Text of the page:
Klaus Kalchschmid writes about the Concert Series "Zwischen Mars und Venus X, 2016-2017" at the Bavarian National Museum and about the first concert "Munich 1523 - Ludwig Senfl under Wilhelm IV."
Rave review of Requiem for a Pink Moon in Potsdam!
Erschienen am 17.03.2014 auf Seite 20 http://www.pnn.de/
Allegorical fights between earthly desires and the purity of belief contained great musical variety, especially when the two excellent singers were accompanied by instrumentalists who were just as strong.
Joel Frederiksen mastered the huge range and coloratura of the virtuosic "O vos omnes" by Giovanni Felice Sances excellently. Robert Crowe, representing the other extreme of the male voice (soprano)...in the piano sections round and expressive.
Frederiksen is at the moment the only one that masters the art of self-accompanying to the lute at the highest level. He has at his disposal amazingly many styles and vocal registers and styles. The most impressive were the big, theatrical monodies of Giulio Caccini: easily over two and one-half octaves, virtuosically ornamented and with powerful diction...truly amazing.
The evening was based on perfect solo performances. The crystal clear soprano of Lydia Brotherton was faultless and equally as excellent was the alto Deborah Rentz-Moore. The tenor Timothy Leigh Evans...mastered both the fast songs and the sacred and choral repertoire...but the deus ex machina of the whole project was the bass Joel Frederiksen, who prepared the dramaturgy of the program, sang and also played the guitar.
The audience was literaly thrilled and did not allow the performers leave sooner than after three encores.
"The Rose of Sharon" at the Prague Spring International Music Festival, May 2010
The concert at the Prague Spring International Music Festival, May 2010.
Ensemble Phoenix makes ancient music come alive (concert 14.2. 2010 Munich, Between Mars and Venus)
Museums are places of discovery and in the Bavarian National Museum for over two years there has been a wonderful concert series founded by an American with Danish roots, Joel Frederiksen. The accomplished lutenist with a superb bass voice collects early music profis with his Ensemble Phoenix Munich and lets Renaissance and Baroque music in "Between Mars and Venus" rise again.
Project "Amarillis, My Love" in Stadtheater Luzern
It was a true surprise to hear the voice of a bass in this early English repertoire! The singing was remarkably supple with excellent intonation and an astonishing discreet expressivity.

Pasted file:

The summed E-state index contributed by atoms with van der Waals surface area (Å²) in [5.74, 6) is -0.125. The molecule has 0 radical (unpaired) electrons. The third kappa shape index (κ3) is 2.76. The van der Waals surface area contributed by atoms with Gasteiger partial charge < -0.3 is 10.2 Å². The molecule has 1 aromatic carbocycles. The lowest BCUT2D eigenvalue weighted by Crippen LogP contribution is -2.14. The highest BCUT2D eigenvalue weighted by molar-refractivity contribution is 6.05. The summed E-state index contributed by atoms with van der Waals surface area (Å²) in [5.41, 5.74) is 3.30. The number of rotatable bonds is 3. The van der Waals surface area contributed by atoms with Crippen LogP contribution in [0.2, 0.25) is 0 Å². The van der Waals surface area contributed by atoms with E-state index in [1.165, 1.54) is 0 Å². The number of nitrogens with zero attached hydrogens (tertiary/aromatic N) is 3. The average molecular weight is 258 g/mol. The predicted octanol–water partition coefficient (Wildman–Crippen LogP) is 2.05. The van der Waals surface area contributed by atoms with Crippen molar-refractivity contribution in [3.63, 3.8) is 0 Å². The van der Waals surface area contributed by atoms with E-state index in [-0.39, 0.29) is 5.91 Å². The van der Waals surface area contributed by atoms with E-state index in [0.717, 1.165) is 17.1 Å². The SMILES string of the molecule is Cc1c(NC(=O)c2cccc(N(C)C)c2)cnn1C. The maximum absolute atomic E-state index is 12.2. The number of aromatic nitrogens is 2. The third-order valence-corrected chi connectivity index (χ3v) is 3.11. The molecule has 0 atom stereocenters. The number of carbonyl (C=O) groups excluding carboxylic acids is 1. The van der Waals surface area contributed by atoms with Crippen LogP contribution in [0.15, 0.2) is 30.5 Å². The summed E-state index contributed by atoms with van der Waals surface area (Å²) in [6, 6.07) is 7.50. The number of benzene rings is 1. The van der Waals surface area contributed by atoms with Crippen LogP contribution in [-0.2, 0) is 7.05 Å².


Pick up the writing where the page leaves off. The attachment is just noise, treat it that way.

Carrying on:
"O felice morire", Ambrasser Schlosskonzerte in Innsbruck, Austria
Available in German. Please see the PDF.
With virtuosity Frederiksen plunged from the highest high to the deepest deep and played simultaneously also brilliantly on the lute. A marvellous love-evening—although not completely, because with Batailles “Qui veut chaser une migraine” a drinking song was also performed.
Award from the Munich Evening News for the Classical Music Star of the Year
eMusic Pick / EDITOR'S PICK
“It’s tempting to skip straight to the Drake covers and marvel at how beautifully Frederiksen treats them. Drake’s mumbling delivery on record can make deciphering his obtuse lyrics a bit of a struggle, whereas Frederiksen’s crystal-clear diction is a joy. The discreet backings on lutes and theorbo are unfailingly sensitive.” – The Arts Desk
ROAD TRIP PICK: During the last few days, as I drive hills and dales of the Hudson Valley viewing the dappled sunlight and burgeoning green, I've been listening to the album ‘Requiem for a Pink Moon.’ Frederiksen and his ensemble have created an almost seamless album in which Dowland and Drake illuminate one another… I turn these quiet sounds up loud in the car, immersed in the delicacy of thoughtful, ageless songs.” - David Garland, WQXR
“I seriously doubt that I will hear another recording this year which will come close to matching the power and grace Requiem for a Pink Moon. In my opening sentence I called this a ‘nearly flawless recording.’I should remove the qualifier, for if there is such a thing as a flawless album, this Requiem is certainly it.” - SEATTLE POST INTELLIGENCER
“An idea that’s so spot-on it’s a wonder nobody thought of it before.” - NEW YORK MUSIC DAILY
"A stunning Elizabethan tribute to Nick Drake. Elizabethan meets contemporary classical? Joel Frederiksen is joined by the Ensemble Phoenix Munich to pay more than fitting tribute to the late British troubadour Nick Drake. Hearing these baroque pieces, with Gregorian texts next to ‘Road’ or ‘Which Will’ is a testament to the brilliance of Frederiksen, few true artists would have dared to take such an incredible roll of the musical dice and wind up with results that border on stunning." - CRITICAL JAZZ